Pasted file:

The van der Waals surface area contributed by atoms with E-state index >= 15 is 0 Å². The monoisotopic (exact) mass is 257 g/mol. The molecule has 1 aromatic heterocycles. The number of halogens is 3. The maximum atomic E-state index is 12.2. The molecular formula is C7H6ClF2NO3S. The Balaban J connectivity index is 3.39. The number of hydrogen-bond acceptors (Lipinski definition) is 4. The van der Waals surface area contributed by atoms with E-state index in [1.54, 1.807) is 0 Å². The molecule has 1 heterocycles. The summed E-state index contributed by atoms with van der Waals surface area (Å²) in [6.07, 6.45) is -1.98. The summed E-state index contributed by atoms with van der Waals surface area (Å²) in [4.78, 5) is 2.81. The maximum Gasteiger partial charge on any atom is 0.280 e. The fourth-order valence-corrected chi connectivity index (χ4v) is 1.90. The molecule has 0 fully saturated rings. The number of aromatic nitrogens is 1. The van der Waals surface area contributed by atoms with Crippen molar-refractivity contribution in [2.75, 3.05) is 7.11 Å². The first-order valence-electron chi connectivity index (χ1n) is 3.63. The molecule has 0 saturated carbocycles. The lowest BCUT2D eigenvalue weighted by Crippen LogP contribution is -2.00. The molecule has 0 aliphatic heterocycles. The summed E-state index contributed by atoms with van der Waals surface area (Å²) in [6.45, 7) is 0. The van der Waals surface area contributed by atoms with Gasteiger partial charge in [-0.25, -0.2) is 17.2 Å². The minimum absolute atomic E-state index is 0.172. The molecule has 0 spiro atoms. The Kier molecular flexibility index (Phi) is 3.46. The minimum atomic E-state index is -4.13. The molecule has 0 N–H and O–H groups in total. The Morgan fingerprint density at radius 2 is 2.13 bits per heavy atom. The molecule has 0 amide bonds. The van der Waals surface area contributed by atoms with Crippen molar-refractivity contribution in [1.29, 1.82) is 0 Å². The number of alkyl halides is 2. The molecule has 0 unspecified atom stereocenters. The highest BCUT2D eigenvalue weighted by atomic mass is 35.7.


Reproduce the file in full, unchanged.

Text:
The van der Waals surface area contributed by atoms with E-state index >= 15 is 0 Å². The monoisotopic (exact) mass is 257 g/mol. The molecule has 1 aromatic heterocycles. The number of halogens is 3. The maximum atomic E-state index is 12.2. The molecular formula is C7H6ClF2NO3S. The Balaban J connectivity index is 3.39. The number of hydrogen-bond acceptors (Lipinski definition) is 4. The van der Waals surface area contributed by atoms with E-state index in [1.54, 1.807) is 0 Å². The molecule has 1 heterocycles. The summed E-state index contributed by atoms with van der Waals surface area (Å²) in [6.07, 6.45) is -1.98. The summed E-state index contributed by atoms with van der Waals surface area (Å²) in [4.78, 5) is 2.81. The maximum Gasteiger partial charge on any atom is 0.280 e. The fourth-order valence-corrected chi connectivity index (χ4v) is 1.90. The molecule has 0 fully saturated rings. The number of aromatic nitrogens is 1. The van der Waals surface area contributed by atoms with Crippen molar-refractivity contribution in [2.75, 3.05) is 7.11 Å². The first-order valence-electron chi connectivity index (χ1n) is 3.63. The molecule has 0 saturated carbocycles. The lowest BCUT2D eigenvalue weighted by Crippen LogP contribution is -2.00. The molecule has 0 aliphatic heterocycles. The summed E-state index contributed by atoms with van der Waals surface area (Å²) in [6.45, 7) is 0. The van der Waals surface area contributed by atoms with Gasteiger partial charge in [-0.25, -0.2) is 17.2 Å². The minimum absolute atomic E-state index is 0.172. The molecule has 0 spiro atoms. The Kier molecular flexibility index (Phi) is 3.46. The minimum atomic E-state index is -4.13. The molecule has 0 N–H and O–H groups in total. The Morgan fingerprint density at radius 2 is 2.13 bits per heavy atom. The molecule has 0 amide bonds. The van der Waals surface area contributed by atoms with Crippen molar-refractivity contribution in [1.29, 1.82) is 0 Å². The number of alkyl halides is 2. The molecule has 0 unspecified atom stereocenters. The highest BCUT2D eigenvalue weighted by atomic mass is 35.7.